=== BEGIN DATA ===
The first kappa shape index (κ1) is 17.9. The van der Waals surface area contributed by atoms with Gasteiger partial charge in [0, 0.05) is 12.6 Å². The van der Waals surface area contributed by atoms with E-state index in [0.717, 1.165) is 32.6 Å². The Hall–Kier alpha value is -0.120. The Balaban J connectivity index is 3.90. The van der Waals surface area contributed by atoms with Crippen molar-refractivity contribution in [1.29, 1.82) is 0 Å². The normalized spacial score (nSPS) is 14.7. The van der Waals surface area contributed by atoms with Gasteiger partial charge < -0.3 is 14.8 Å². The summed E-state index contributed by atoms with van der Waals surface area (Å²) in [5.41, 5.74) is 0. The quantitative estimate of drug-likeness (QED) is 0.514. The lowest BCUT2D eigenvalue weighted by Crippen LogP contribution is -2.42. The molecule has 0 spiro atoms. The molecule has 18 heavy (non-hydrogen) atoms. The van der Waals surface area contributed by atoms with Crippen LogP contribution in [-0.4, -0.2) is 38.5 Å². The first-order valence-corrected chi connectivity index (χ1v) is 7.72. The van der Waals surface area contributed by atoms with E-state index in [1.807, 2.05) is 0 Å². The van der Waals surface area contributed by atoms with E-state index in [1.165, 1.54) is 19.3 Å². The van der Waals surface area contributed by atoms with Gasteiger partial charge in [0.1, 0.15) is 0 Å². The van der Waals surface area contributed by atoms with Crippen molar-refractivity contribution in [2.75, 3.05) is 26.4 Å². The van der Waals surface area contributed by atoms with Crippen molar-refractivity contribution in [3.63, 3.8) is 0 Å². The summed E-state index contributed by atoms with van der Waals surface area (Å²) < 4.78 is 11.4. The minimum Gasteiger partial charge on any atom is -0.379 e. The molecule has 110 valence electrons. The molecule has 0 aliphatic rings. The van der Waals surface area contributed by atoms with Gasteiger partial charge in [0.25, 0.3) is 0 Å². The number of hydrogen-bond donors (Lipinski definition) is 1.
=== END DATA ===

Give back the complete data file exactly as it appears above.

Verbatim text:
The first kappa shape index (κ1) is 17.9. The van der Waals surface area contributed by atoms with Gasteiger partial charge in [0, 0.05) is 12.6 Å². The van der Waals surface area contributed by atoms with E-state index in [0.717, 1.165) is 32.6 Å². The Hall–Kier alpha value is -0.120. The Balaban J connectivity index is 3.90. The van der Waals surface area contributed by atoms with Crippen molar-refractivity contribution in [1.29, 1.82) is 0 Å². The normalized spacial score (nSPS) is 14.7. The van der Waals surface area contributed by atoms with Gasteiger partial charge < -0.3 is 14.8 Å². The summed E-state index contributed by atoms with van der Waals surface area (Å²) in [5.41, 5.74) is 0. The quantitative estimate of drug-likeness (QED) is 0.514. The lowest BCUT2D eigenvalue weighted by Crippen LogP contribution is -2.42. The molecule has 0 spiro atoms. The molecule has 18 heavy (non-hydrogen) atoms. The van der Waals surface area contributed by atoms with Crippen LogP contribution in [-0.4, -0.2) is 38.5 Å². The first-order valence-corrected chi connectivity index (χ1v) is 7.72. The van der Waals surface area contributed by atoms with E-state index in [1.807, 2.05) is 0 Å². The van der Waals surface area contributed by atoms with E-state index in [1.165, 1.54) is 19.3 Å². The van der Waals surface area contributed by atoms with Gasteiger partial charge in [0.1, 0.15) is 0 Å². The van der Waals surface area contributed by atoms with Crippen molar-refractivity contribution in [2.75, 3.05) is 26.4 Å². The van der Waals surface area contributed by atoms with Crippen molar-refractivity contribution in [3.63, 3.8) is 0 Å². The summed E-state index contributed by atoms with van der Waals surface area (Å²) < 4.78 is 11.4. The minimum Gasteiger partial charge on any atom is -0.379 e. The molecule has 110 valence electrons. The molecule has 0 aliphatic rings. The van der Waals surface area contributed by atoms with Gasteiger partial charge in [0.25, 0.3) is 0 Å². The number of hydrogen-bond donors (Lipinski definition) is 1.